Methods

The study protocol was approved by the Animal Care Committe of the Canton of Zurich, Switzerland.

Animals

Ten milk-fed calves 13 to 90 days old (mean ± sd = 31.7 ± 24.12 days) and weighing 39 to 92 kg (60.2 ± 16.80 kg) with ruminal drinking syndrome were used. The rumen content of all calves resembled milk and had a sour smell (for details see Results). There were three male and seven female calves and breeds consisted of four Swiss Braunvieh, four cross-bred beef, one Simmental and one Jersey. All calves were tested negative for BVD antigen.

Clinical examination

The general condition and mental status, rectal temperature and heart and respiratory rates were assessed and the lungs, rumen and intestines were auscultated. In all calves, blood was collected for haematological, serum biochemical and venous blood gas analysis. Voided urine was collected for determination of specific gravity and examination with a test strip (Combur Test®, Roche Pharma), and samples of ruminal fluid, collected using a stomach tube, were assessed for colour, smell, consistency and pH.

Ultrasound machine and video recorder

A real-time scanner (EUB 8500, Hitachi Medical Systems) and a 5.0-MHz linear transducer (Type EUP L53) were used to scan the calves. The ultrasound machine was connected to a video recorder (Panasonic DVC Pro Digital, Osaka) to enable continuous recording of the images before, during and after the intake of milk.

Preparation of calves

The hair was clipped on both sides and in the ventral region. Alcohol was used to remove oily secretions from the skin, and contact gel was applied to the skin.

Feeding of milk

After a ten-hour fast, the calves were fed 2 litres of cow’s milk warmed to 39°C using a nipple connected to a rubber hose, which reached to bottom of a milk bucket.

Ultrasonographic examinations

The reticulum, rumen, omasum and abomasum were evaluated before, during and 15 minutes after feeding. Because of the large number of examinations, they were carried out in four sessions over a period of two days as follows:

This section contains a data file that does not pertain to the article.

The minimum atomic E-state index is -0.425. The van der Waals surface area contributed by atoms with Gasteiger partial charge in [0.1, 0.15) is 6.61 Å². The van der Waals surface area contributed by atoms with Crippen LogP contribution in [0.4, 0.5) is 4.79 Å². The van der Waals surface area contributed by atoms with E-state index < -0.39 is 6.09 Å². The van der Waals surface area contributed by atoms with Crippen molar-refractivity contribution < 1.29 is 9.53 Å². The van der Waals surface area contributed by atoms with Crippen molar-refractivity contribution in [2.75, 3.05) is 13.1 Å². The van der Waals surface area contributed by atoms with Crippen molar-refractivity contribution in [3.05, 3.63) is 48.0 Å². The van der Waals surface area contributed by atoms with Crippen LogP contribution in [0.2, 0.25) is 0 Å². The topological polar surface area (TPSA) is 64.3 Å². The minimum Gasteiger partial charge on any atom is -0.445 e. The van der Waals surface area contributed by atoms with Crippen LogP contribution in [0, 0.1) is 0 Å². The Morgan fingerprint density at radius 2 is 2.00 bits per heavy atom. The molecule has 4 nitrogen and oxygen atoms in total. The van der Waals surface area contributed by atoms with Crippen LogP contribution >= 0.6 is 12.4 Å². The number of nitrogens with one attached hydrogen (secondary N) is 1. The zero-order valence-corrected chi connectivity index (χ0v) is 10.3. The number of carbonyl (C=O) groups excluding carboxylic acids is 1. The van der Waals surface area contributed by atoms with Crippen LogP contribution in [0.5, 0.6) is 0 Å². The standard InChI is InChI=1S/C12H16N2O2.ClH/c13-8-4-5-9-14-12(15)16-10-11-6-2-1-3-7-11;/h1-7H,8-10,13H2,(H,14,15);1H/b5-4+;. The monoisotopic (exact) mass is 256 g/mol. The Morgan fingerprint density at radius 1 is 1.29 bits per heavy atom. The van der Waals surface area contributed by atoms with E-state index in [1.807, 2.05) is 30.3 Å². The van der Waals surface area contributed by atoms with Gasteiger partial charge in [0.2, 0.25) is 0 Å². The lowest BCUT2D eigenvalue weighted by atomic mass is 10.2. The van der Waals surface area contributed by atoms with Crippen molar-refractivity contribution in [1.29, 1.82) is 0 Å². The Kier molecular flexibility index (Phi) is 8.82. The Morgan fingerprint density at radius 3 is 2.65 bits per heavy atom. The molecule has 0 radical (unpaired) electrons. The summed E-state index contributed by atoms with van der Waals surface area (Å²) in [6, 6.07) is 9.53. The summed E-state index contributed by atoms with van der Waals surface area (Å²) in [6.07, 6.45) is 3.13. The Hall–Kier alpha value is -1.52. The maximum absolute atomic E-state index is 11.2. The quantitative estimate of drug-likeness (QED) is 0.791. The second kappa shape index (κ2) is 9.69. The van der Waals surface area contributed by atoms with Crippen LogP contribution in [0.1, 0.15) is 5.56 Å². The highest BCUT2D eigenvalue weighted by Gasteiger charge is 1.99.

• Day 1, morning: examination of reticulum, rumen, omasum and abomasum before feeding. The reticulum was re-examined 15 minutes after feeding.

  • Day 1, afternoon: examination of the rumen during feeding and 15 minutes later.

  • Day 2, morning: examination of the omasum during feeding and 15 minutes later.

  • Day 2, afternoon: examination of the abomasum during feeding and 15 minutes later.

Ultrasonography of the reticulum

The shape, contour, wall, wall thickness and contents of the reticulum were assessed by scanning the left ventral thoracic region. Reticular motility was recorded on video during nine minutes and analysed later as described previously [6, 8]. The number of reticular contractions was recorded, and the time between contractions was measured using a stopwatch. In each calf, the durations of the two contractions of one biphasic contraction were measured using a stopwatch. The duration of the first reticular contraction was defined as the time from the first contractile movement of the reticulum to the end of its incomplete relaxation. The second contraction, which immediately followed the first, was timed from the end of incomplete relaxation to when the reticulum returned to its original location. The amplitude of the first contraction and the displacement of the reticulum after partial relaxation following the first contraction were measured using an electronic ruler placed along the direction of the contraction. The time required for the first contraction was determined and the contraction speed calculated.